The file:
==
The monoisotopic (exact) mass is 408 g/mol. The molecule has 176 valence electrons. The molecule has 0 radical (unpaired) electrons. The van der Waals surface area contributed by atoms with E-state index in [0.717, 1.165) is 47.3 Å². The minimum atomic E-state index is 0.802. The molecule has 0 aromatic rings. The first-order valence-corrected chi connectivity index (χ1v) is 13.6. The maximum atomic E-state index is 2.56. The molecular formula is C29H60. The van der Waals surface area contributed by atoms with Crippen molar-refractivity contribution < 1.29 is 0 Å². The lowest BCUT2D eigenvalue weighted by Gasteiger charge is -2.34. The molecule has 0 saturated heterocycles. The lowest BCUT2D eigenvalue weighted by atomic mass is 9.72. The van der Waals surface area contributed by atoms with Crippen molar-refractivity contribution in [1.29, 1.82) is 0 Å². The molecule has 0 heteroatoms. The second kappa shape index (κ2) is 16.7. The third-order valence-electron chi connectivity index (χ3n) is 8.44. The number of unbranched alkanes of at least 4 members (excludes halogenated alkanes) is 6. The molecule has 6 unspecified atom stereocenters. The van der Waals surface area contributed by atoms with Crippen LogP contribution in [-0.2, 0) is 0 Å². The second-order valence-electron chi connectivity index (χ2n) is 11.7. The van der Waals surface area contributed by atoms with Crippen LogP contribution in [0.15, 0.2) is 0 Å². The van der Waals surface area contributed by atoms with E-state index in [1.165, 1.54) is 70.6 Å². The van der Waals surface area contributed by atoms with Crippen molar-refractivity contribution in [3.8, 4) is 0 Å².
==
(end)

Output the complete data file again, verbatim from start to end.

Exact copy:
The monoisotopic (exact) mass is 408 g/mol. The molecule has 176 valence electrons. The molecule has 0 radical (unpaired) electrons. The van der Waals surface area contributed by atoms with E-state index in [0.717, 1.165) is 47.3 Å². The minimum atomic E-state index is 0.802. The molecule has 0 aromatic rings. The first-order valence-corrected chi connectivity index (χ1v) is 13.6. The maximum atomic E-state index is 2.56. The molecular formula is C29H60. The van der Waals surface area contributed by atoms with Crippen molar-refractivity contribution < 1.29 is 0 Å². The lowest BCUT2D eigenvalue weighted by Gasteiger charge is -2.34. The molecule has 0 saturated heterocycles. The lowest BCUT2D eigenvalue weighted by atomic mass is 9.72. The van der Waals surface area contributed by atoms with Crippen molar-refractivity contribution in [1.29, 1.82) is 0 Å². The molecule has 0 heteroatoms. The second kappa shape index (κ2) is 16.7. The third-order valence-electron chi connectivity index (χ3n) is 8.44. The number of unbranched alkanes of at least 4 members (excludes halogenated alkanes) is 6. The molecule has 6 unspecified atom stereocenters. The van der Waals surface area contributed by atoms with Crippen LogP contribution in [-0.2, 0) is 0 Å². The second-order valence-electron chi connectivity index (χ2n) is 11.7. The van der Waals surface area contributed by atoms with Crippen LogP contribution in [0.15, 0.2) is 0 Å². The van der Waals surface area contributed by atoms with E-state index in [1.165, 1.54) is 70.6 Å². The van der Waals surface area contributed by atoms with Crippen molar-refractivity contribution in [3.8, 4) is 0 Å².